Nitroglycerin relaxes vascular smooth
muscle, with venous dilation predominating over arterial dilation. Its
mechanism of action is presumably similar to that of sodium nitroprusside:
metabolism to nitric oxide, which activates guanylyl cyclase, leading to
increased cGMP, decreased intracellular calcium, and vascular smooth muscle
Nitroglycerin relieves myocardial
ischemia, hyper-tension, and ventricular failure. Like sodium nitro-prusside,
nitroglycerin is commonly diluted to a concentration of 100 mcg/mL and
administered as a continuous intravenous infusion (0.5–10 mcg/kg/ min). Glass
containers and special intravenous tub-ing are recommended because of the
adsorption of nitroglycerin to polyvinylchloride. Nitroglycerin can also be
administered by a sublingual (peak effect in 4 min) or transdermal (sustained
release for 24 route. Some patients seem to require higher than expected doses
of nitroglycerin to achieve a given drop in blood pressure, particularly after
chronic administration (tolerance). Tolerance may be due to depletion of
reactants necessary for nitric oxide formation, compensatory secretion of
vasoconstric-tive substances, or volume expansion. Dosing regi-mens that
provide for intermittent periods of low or no drug exposure may minimize the
development of tolerance.
Nitroglycerin undergoes rapid reductive
hydro-lysis in the liver and blood by glutathione-organic nitrate reductase.
One metabolic product is nitrite, which can convert hemoglobin to
methemoglobin. Significant methemoglobinemia is rare and can be treated with
intravenous methylene blue (1–2 mg/kg over 5 min).
Nitroglycerin reduces myocardial oxygen
demand and increases myocardial oxygen supply by several mechanisms:
pooling of blood in the large-capacitance vessels reduces venous return and
preload. The accompanying decrease in ventricular end-diastolic pressure
reduces myocardial oxygen demand and increases endocardial perfusion.
afterload reduction from arteriolar dilation will decrease both end-systolic
pressure and oxygen demand. Of course, a fall in diastolic pressure may lower
coronary perfusion pressure and actually decrease myocardial oxygen supply.
redistributes coronary blood flow to ischemic areas of the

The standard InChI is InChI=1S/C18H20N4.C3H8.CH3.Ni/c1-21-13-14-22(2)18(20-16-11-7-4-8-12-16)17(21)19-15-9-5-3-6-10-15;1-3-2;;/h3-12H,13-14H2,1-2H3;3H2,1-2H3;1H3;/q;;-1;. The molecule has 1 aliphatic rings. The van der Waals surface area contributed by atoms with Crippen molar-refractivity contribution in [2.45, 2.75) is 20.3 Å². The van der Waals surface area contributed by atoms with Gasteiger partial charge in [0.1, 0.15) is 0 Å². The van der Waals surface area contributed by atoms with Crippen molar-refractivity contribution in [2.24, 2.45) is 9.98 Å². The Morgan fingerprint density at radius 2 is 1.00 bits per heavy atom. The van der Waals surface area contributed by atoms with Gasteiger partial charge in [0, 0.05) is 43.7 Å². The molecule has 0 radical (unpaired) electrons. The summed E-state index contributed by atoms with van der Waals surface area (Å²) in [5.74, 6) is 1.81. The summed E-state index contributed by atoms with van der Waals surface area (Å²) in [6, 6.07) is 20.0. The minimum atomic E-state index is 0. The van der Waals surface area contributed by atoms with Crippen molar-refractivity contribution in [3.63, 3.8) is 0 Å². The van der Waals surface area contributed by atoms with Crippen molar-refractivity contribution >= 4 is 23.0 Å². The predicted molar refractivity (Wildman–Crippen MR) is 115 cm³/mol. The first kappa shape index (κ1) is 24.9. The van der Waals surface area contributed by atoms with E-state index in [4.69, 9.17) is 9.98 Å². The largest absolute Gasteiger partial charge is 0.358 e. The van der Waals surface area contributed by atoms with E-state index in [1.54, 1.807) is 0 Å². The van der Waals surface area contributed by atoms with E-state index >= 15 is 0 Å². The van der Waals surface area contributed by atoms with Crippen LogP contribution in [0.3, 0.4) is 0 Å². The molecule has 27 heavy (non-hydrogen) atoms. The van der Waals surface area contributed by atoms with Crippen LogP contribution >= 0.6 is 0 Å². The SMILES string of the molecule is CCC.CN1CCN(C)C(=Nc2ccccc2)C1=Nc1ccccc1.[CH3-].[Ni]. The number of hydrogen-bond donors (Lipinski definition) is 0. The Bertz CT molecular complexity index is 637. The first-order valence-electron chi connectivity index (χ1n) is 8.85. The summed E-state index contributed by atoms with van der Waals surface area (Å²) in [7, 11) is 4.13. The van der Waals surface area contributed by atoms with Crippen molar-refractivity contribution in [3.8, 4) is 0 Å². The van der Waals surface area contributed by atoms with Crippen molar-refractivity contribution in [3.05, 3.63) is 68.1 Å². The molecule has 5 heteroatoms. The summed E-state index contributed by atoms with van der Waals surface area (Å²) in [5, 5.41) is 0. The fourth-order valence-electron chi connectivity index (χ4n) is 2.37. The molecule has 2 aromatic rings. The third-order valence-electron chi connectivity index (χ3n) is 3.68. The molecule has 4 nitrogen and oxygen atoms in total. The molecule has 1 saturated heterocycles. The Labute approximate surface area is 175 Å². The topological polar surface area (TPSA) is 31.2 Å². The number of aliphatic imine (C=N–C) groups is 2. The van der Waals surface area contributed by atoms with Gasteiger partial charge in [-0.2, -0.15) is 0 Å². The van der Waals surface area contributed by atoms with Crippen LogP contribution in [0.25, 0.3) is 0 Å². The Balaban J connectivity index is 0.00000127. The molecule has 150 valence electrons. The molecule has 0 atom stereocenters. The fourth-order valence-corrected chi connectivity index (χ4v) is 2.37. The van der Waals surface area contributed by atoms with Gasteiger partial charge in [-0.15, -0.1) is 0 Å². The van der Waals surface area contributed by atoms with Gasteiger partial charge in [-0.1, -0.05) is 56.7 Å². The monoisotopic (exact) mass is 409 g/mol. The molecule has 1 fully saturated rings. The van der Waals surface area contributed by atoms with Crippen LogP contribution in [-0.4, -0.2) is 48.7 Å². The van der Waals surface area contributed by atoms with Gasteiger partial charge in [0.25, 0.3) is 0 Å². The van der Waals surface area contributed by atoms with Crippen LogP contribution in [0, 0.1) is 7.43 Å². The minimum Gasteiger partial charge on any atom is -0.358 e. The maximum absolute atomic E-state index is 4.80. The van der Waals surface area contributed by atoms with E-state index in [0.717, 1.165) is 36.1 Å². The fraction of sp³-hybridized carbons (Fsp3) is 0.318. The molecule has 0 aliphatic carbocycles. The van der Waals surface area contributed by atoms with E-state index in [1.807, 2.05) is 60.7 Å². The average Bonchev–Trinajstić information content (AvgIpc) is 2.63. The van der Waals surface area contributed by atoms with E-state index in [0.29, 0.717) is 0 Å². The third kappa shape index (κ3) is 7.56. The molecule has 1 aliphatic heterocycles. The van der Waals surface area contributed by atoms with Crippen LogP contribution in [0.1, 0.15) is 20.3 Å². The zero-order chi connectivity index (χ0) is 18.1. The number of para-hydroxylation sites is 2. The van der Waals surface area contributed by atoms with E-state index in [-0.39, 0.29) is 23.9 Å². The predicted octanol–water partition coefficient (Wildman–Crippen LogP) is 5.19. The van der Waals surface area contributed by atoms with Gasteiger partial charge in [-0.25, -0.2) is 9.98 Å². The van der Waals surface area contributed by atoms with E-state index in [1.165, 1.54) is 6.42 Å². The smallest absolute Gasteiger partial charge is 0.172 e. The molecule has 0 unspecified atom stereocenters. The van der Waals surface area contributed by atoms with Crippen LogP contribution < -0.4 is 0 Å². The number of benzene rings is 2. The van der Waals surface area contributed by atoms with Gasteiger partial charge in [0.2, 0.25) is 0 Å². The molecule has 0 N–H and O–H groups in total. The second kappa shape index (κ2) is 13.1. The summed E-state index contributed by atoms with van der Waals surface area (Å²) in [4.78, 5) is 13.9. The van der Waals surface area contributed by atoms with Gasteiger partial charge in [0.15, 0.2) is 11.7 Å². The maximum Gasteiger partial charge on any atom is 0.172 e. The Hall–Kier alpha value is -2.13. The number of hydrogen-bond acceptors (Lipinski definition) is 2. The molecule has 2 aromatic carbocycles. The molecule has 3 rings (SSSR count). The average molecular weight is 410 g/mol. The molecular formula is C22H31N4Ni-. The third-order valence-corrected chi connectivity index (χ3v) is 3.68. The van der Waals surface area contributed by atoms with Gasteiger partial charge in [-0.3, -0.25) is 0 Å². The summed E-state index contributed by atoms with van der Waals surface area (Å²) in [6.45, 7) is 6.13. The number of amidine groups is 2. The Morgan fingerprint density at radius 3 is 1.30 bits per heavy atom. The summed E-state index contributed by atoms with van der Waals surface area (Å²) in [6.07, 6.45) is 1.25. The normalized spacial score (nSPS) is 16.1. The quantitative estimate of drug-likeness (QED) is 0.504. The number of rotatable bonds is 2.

subendocardium.Coronary artery spasm may be relieved.
The beneficial effect of nitroglycerin
in patients with coronary artery disease contrasts with the coronary steal
phenomenon seen with sodium nitroprusside. Preload reduction makes nitro-glycerin
an excellent drug for the relief of cardiogenic pulmonary edema. Heart rate is
unchanged or minimally increased. Rebound hypertension is less likely after
discontinuation of nitroglycerin than following discontinuation of sodium
nitroprusside. The prophylactic administration of low-dose nitro-glycerin
(0.5–2.0 mcg/kg/min) during anesthesia of patients at high risk for
perioperative myocardial ischemia remains controversial.
The effects of nitroglycerin on cerebral
blood flow and intracranial pressure are similar to those of sodium
nitroprusside. Headache from dila-tion of cerebral vessels is a common side
effect of nitroglycerin.In addition to the dilating effects on the pulmonary
vasculature (previously described for sodium nitroprusside), nitroglycerin
relaxes bron-chial smooth muscle.
Nitroglycerin (50–100 mcg boluses) has
been demonstrated to be an effective (but transient) uterine relaxant that can
be beneficial during certain obstet-rical procedures if the placenta is still
present in the uterus (eg, retained placenta, uterine inversion, uter-ine
tetany, breech extraction, and external version of the second twin).
Nitroglycerin therapy has been shown to diminish platelet aggregation, an
effect enhanced by administration of N-acetylcysteine.